Alberta's new law fights back against railroad blockades, but why? They don't enforce existing laws now

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Teck Resources cancelled their $20 billion oilsands mine. Can you blame them?

We showed you on Monday what the company said — they said Canada is just too risky, politically. Which insane, given the other countries that Teck Resources feels comfortable operating in, including Latin American countries that are going through violent uprisings. Teck isn’t pulling out of those jurisdictions.

Yesterday Jason Kenney, the premier of Alberta, gave more information that wasn’t in Teck’s letter. Kenney revealed that the company was told that Trudeau wasn’t going to approve their mine. Teck isn’t dumb — they’ve dealt with authoritarian rulers before. They know what it’s like. They’re out.

One more thing Kenney said was that it was specifically Trudeau’s refusal to uphold the rule of law that was on Teck’s mind when it decided to bail.

Canada is lawless. Not just for companies wanting to invest $20 billion in a project, but for everyone. Yesterday Toronto’s Union Station — the most important train station in the city, connecting Via Rail, and commuter trains, and all the subway trains in the city — was on lockdown because of a handful of low-energy, low-commitment thugs being ushered around by the usual left-wing suspects.

It would take police twenty minutes to clear them out. But Trudeau, and Ontario premier Doug Ford, and Toronto mayor John Tory, all chose to bend the knee to the mob.

Each of them has a police force, but all three men ordered their cops to stand down.

Now, in Alberta, there is no provincial police force. It’s city police forces, like in Edmonton and Calgary, and the railways have their policemen, and then there’s the RCMP, which is really Trudeau's RCMP now, so they're no help.

But this cancelled mine is in Alberta. So what’s Alberta going to do?

Well, as Keean Bexte reported yesterday, Jason Kenney introduced a bill, called Bill 1, the "CRITICAL INFRASTRUCTURE DEFENCE ACT."

It defines "essential infrastructure" to include refineries, pipelines, train tracks, highways, oil sands, coal plants and so forth.

Now here is what will be prohibited if the bill becomes law:

No person shall, without lawful right, justification or excuse, wilfully enter on any essential infrastructure; ...wilfully damage or destroy any essential infrastructure; ... wilfully obstruct, interrupt or interfere with the construction, maintenance, use or operation of any essential infrastructure in a manner that renders the essential infrastructure dangerous, useless, inoperative or ineffective.

Obviously this is already covered under other laws, both civil and criminal. I like part 4, though:

No person shall aid, counsel or direct another person to commit an offence under subsection (1), (2) or (3), whether or not the other person actually commits the offence.

So that targets the environmental activist bosses back in Toronto and Vancouver and San Francisco. I like that part.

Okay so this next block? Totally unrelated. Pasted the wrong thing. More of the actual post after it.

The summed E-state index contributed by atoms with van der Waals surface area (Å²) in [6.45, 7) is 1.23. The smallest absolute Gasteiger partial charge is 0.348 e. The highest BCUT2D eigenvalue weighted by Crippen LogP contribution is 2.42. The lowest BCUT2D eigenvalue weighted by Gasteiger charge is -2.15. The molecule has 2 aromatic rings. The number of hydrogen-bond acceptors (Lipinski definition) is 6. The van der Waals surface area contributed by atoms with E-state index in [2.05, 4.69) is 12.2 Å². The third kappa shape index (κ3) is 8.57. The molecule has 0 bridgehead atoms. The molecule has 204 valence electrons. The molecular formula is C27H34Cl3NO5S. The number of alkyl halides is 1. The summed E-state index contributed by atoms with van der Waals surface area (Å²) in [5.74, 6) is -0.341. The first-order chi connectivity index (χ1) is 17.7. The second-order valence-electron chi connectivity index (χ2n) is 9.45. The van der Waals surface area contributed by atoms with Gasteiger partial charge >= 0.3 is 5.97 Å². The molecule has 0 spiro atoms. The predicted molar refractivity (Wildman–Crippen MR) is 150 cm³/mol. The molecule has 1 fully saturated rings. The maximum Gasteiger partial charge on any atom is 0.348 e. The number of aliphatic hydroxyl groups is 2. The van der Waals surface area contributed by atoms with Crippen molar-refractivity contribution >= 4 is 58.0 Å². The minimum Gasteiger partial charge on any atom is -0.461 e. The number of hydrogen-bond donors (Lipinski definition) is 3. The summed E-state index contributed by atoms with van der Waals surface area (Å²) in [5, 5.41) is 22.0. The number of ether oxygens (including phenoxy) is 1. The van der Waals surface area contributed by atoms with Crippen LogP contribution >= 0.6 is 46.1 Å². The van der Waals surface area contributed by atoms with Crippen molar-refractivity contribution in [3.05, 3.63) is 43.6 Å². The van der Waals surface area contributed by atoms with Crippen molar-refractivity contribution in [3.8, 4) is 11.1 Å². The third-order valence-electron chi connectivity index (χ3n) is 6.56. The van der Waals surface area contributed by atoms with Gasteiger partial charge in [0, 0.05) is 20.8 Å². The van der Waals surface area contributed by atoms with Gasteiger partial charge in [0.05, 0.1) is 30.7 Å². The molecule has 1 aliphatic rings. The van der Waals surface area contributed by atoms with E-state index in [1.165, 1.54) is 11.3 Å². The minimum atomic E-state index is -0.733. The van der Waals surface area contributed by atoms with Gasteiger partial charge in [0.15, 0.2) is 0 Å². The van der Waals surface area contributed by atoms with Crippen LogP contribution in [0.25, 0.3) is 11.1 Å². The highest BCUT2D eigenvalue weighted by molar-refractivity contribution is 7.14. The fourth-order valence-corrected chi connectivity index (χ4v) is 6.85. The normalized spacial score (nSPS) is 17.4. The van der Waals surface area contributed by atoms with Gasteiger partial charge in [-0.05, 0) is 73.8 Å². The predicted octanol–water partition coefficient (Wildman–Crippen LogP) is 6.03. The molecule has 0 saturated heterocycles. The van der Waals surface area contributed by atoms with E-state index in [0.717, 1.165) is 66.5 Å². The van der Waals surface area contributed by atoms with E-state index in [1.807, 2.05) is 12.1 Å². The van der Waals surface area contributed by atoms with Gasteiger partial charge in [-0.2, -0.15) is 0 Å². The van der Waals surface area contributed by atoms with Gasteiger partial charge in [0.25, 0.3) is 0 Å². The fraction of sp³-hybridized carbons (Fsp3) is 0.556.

However, I have to tell you, the penalties and fines outlined in this bill are pitiful.

So $10,000 fine for Greenpeace — and not more than $200,000? Really? You shut down a railway line for one day, and you’ve done literally tens of millions of dollars in damage. And Greenpeace is fined $10,000, and maybe a maximum of $200,000?

What a bargain.

I like that a corporation’s directors are liable. But again, they already are under the law.


A peace officer may arrest, without warrant, any person the peace officer finds contravening section 2(1), (2) or (3).

But there’s the problem, isn’t it? Who is going to arrest anyone? The RCMP?

Or is it Edmonton’s police, who literally held back traffic to assist environmental extremists shutting down the roads a few months ago.

What exactly is new here, other than another piece of paper? Don’t we have enough pieces of paper? A court order ordered the blockaders out of the Coastal Gaslink pipeline construction zone in December. It was the latest in a series of orders. The protesters just laughed.

There are enough laws afoot to stop these blockaders in a day. But neither the police nor the prosecutors will lift a finger.

I did a video a few months back on how another jurisdiction is taking on eco-extremists. They have a bill against what they call riot-boosting.

It specifically allows private parties to sue for damages. So you don’t have to wait for a lazy Red Tory like Doug Schweitzer, or Trudeau’s RCMP to take action — you can take action.

And my favourite part is that you can sue the eco-extremists for your damages, times three. So, say you have a company that lost $100,000 because of a rail blockade. They can sue for $100,000 times three.

That’s not in Alberta’s new law. Alberta’s new law — just really restates what’s in the old law. With laughably small fines. The Tides Foundation has poured tens of millions of dollars into the fight against the oilsands. And there's a fine of $1,000? Canadian mini-dollars? This law is a joke.

Yeah, no. This isn’t a fix. It’s a placebo. It’s a fake.

This law could have been drafted by Justin Trudeau himself.

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